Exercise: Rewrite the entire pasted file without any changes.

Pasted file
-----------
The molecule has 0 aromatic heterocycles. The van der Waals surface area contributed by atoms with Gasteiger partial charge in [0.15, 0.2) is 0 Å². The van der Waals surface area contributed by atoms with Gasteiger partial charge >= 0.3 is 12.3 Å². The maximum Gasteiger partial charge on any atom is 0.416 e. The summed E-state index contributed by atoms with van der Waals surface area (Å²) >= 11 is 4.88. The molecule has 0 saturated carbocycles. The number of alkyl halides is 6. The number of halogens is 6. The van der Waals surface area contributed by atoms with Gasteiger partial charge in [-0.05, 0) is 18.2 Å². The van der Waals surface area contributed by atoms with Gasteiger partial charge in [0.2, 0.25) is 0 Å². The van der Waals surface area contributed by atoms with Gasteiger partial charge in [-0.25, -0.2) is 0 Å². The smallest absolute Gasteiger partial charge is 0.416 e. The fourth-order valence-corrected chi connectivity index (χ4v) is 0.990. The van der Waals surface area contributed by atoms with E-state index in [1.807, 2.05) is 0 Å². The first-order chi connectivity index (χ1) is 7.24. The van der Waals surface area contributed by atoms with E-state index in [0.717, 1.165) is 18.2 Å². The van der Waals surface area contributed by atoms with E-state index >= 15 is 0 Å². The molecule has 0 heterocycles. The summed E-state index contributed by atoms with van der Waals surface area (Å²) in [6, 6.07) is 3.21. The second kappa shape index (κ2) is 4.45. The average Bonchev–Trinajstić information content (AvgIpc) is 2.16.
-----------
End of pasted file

The molecule has 0 aromatic heterocycles. The van der Waals surface area contributed by atoms with Gasteiger partial charge in [0.15, 0.2) is 0 Å². The van der Waals surface area contributed by atoms with Gasteiger partial charge >= 0.3 is 12.3 Å². The maximum Gasteiger partial charge on any atom is 0.416 e. The summed E-state index contributed by atoms with van der Waals surface area (Å²) >= 11 is 4.88. The molecule has 0 saturated carbocycles. The number of alkyl halides is 6. The number of halogens is 6. The van der Waals surface area contributed by atoms with Gasteiger partial charge in [-0.05, 0) is 18.2 Å². The van der Waals surface area contributed by atoms with Gasteiger partial charge in [0.2, 0.25) is 0 Å². The van der Waals surface area contributed by atoms with Gasteiger partial charge in [-0.25, -0.2) is 0 Å². The smallest absolute Gasteiger partial charge is 0.416 e. The fourth-order valence-corrected chi connectivity index (χ4v) is 0.990. The van der Waals surface area contributed by atoms with E-state index in [1.807, 2.05) is 0 Å². The first-order chi connectivity index (χ1) is 7.24. The van der Waals surface area contributed by atoms with E-state index in [0.717, 1.165) is 18.2 Å². The van der Waals surface area contributed by atoms with E-state index >= 15 is 0 Å². The molecule has 0 heterocycles. The summed E-state index contributed by atoms with van der Waals surface area (Å²) in [6, 6.07) is 3.21. The second kappa shape index (κ2) is 4.45. The average Bonchev–Trinajstić information content (AvgIpc) is 2.16.